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PARIS: France’s right-wing opposition UMP yesterday appeared headed for a split after a poisonous leadership battle as the twice declared winner Jean-Francois Cope rejected demands for a fresh vote.
The UMP, the political heir to the party founded by Charles de Gaulle after World War II, faces one of the worst crises in its history after accusations of rigging marred a November 18 election pitting former premier Francois Fillon against hardline rival Cope.
Cope, an ally of former president Nicolas Sarkozy, yesterday brushed aside Sarkozy’s suggestion — reported by several informed sources — for a fresh ballot, as his defeated rival also dug in his heels. “The time is not right in the heat of the moment, in the bitterness ...to say we must vote again right away,” Cope said on France Info radio.
But Fillon struck back after a meeting with his supporters, who said they were launching a new parliamentary faction which would be dissolved as soon as a new vote was held.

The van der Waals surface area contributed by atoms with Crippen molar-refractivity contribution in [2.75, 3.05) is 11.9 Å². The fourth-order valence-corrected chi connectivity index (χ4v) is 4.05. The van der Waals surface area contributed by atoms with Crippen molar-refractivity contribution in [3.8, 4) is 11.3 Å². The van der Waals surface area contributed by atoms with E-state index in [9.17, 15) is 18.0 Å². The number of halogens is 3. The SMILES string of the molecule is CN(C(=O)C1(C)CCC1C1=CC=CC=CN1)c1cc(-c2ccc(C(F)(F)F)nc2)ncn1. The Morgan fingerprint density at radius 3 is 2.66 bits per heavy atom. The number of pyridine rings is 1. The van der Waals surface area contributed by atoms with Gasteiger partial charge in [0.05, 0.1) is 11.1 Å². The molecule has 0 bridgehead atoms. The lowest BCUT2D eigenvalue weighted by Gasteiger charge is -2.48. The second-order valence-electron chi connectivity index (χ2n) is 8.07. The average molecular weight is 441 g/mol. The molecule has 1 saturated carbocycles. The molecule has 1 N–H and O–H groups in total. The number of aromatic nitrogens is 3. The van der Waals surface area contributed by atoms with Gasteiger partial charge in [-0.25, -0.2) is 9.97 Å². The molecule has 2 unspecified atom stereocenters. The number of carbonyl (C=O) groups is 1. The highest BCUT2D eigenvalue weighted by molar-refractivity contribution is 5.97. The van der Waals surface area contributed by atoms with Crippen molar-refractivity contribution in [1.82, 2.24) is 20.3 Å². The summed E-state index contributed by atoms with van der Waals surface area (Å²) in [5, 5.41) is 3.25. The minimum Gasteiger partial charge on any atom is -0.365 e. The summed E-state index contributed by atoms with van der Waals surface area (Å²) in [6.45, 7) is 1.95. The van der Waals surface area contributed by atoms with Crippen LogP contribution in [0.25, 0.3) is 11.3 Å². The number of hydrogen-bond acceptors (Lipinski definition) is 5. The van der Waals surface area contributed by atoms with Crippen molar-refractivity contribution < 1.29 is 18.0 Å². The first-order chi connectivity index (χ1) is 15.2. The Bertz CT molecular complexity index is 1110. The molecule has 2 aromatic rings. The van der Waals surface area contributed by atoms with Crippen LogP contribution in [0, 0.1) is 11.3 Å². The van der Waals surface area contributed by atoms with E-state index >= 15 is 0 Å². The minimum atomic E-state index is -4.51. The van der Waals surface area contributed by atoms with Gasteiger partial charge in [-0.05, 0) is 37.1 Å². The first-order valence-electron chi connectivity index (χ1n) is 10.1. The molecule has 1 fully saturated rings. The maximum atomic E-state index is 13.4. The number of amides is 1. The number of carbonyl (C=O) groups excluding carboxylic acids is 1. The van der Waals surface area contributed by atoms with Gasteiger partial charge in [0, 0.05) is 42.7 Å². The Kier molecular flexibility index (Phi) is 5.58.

At a peacemaking lunch on Monday with Fillon, Sarkozy said holding a new vote would “avoid an escalation of the conflict”, a party source said — an account confirmed by both Fillon and Cope loyalists in the party. Cope also said he had spoken to his mentor at length and denied that Sarkozy wanted a revote.
“This is what is being attributed to him. I have not personally heard him say that,” he said. Cope said under party statutes a new election would take at least six months to allow time for campaigning. “The time has now come to prepare for the future, to see how the statutes can be modified” to make the party play its rightful role as an opposition group, he said.